Rosso to Dakar
Day 9

Promptly at 8.00 am we waited with bags packed outside our hotel for the "Cheshire Cat" to reappear .. 8.30 - 8.45 came and went and still no sign. Back in the "GMT time zone" again.
15 minutes before the ferry departure time his smile, closely followed by himself in a taxi, zoomed round the corner ... scooped us up and headed for the ferry terminal.

Amidst a profusion of apologies and excuses for his lateness, he explained the significance of the BBC badge he was still proudly wearing. Evidently on more than one occasion he had assisted BBC camera crews on arrival in Rosso for the filming of various documentaries.

He was therefore proudly known by all and sundry as the (un)Official BBC Correspondent from Rosso ... who knew everybody in the area and was liked by all. THE ideal chap to find for strangers' assistance ... and so it turned out ... passport control, money exchange and declaration,
ferry ticket purchases, a privileged position alongside the ferry captain on his bridge and guidance through similar immigration controls, taxi seat purchasing for the onward journey to Dakar .. a  place to have breakfast whilst the taxi filled up and a stream of interesting facts about everything and anything, were all competently carried out on our behalf.

This a great help especially helping us to avoid the African 'queuing'. This being a free-for-all between hundreds of people ... with the largest, fittest and loudest getting served first ... whilst pickpockets are helping themselves as your attention is diverted in the crush. Our friend's attention to our personal security, whilst negotiating our smooth passage through all the formalities, was exemplary. The BBC are obviously in good hands when they visit and our leaving of Mauritania was every bit as good, unproblematic and helpful as our arrival.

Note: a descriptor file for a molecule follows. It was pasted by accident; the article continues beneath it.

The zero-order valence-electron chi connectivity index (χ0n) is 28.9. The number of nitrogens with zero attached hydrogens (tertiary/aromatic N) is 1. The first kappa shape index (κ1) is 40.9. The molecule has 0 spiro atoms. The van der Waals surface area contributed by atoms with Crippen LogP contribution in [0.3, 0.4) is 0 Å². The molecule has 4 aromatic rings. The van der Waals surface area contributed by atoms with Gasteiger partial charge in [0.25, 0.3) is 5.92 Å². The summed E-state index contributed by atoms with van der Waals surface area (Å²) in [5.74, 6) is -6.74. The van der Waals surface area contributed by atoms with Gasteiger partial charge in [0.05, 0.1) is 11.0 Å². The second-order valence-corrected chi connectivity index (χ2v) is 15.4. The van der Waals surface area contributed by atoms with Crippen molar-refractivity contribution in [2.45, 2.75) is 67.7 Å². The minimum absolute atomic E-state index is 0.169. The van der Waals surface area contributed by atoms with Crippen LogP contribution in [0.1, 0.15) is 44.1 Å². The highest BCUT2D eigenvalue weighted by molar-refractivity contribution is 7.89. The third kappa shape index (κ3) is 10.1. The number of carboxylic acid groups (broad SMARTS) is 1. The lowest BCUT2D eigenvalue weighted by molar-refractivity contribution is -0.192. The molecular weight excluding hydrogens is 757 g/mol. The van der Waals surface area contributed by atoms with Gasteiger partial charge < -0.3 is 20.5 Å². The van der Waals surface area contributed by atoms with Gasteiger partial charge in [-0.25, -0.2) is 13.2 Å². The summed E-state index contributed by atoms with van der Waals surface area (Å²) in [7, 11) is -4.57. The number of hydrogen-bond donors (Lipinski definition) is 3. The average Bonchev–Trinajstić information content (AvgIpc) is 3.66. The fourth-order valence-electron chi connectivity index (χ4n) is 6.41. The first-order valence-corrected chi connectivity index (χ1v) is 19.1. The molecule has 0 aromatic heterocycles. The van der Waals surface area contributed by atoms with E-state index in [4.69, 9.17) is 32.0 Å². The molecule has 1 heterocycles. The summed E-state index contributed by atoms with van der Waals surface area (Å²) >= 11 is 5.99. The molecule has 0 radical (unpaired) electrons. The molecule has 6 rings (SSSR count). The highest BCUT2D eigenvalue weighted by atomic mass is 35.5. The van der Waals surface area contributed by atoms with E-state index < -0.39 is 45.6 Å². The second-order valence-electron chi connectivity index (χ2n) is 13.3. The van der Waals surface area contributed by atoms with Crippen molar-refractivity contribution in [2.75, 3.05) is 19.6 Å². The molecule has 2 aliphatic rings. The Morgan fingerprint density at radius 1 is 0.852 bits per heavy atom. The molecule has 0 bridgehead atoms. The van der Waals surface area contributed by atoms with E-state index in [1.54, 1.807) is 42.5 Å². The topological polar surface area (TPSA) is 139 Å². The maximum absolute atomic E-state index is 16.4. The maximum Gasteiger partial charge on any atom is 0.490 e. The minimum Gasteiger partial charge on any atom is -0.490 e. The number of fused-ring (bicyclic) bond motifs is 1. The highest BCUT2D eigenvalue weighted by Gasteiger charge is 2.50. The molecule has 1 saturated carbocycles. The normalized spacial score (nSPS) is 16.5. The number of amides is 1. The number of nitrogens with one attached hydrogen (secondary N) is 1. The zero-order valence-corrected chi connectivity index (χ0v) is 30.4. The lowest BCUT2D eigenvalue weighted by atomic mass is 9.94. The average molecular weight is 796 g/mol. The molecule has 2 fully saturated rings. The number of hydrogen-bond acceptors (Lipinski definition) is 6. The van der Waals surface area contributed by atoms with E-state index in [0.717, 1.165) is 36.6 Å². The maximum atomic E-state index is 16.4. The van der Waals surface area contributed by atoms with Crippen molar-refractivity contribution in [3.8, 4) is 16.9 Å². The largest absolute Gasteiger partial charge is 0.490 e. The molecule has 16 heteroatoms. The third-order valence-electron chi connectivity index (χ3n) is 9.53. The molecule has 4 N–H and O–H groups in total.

Breakfast over... a loud blast on the taxi's horn to announce its departure, a present for our "Cheshire Cat" for his invaluable assistance and we were on our way to Dakar, the capital city of Senegal. Well eventually, after half an hour of negotiating our way out of a very crowded taxi-garage ( involving 3 push starts .. "The battery has a problem !" ) and having our bags, papers and permits closely scrutinised, after only 100 metres, by a second wave of Gendarmes and Customs ...
and finally ... we were off.

The heat in Senegal and for the subsequent two weeks in The Gambia, was even more intense than in middle of The Sahara. Taxi windows had to be closed to stop the scorching air coming in and any exposed skin was soon a bright red, even through the window glass.

Large, cultivated but bare fields with evidence of being used for grain production, went by for kilometre after kilometre ...  good level roads but nothing much of interest to see. For the traders amongst us .. endless unpacking of baggage containing leather shoes, plastic key rings and childrens' toys etc. being transported to Dakar and beyond for the Tobaski sales. Dependant on the varying "devotions to duty" of the officials involved at the numerous checkpoints ... was the intensity of the level of the counting of each piece and the length of the discussions afterwards. A lot of time was taken up waiting and sweltering in the Skirting around the centre of St Louis with its crowded streets, we passed the end of the bridge leading to its island and followed the coastline, enjoying views of the old and historically interesting buildings in the distance. A future visit is planned to see these sights in much more detail. St. Louis was the former capital city of Senegal with a very interesting past.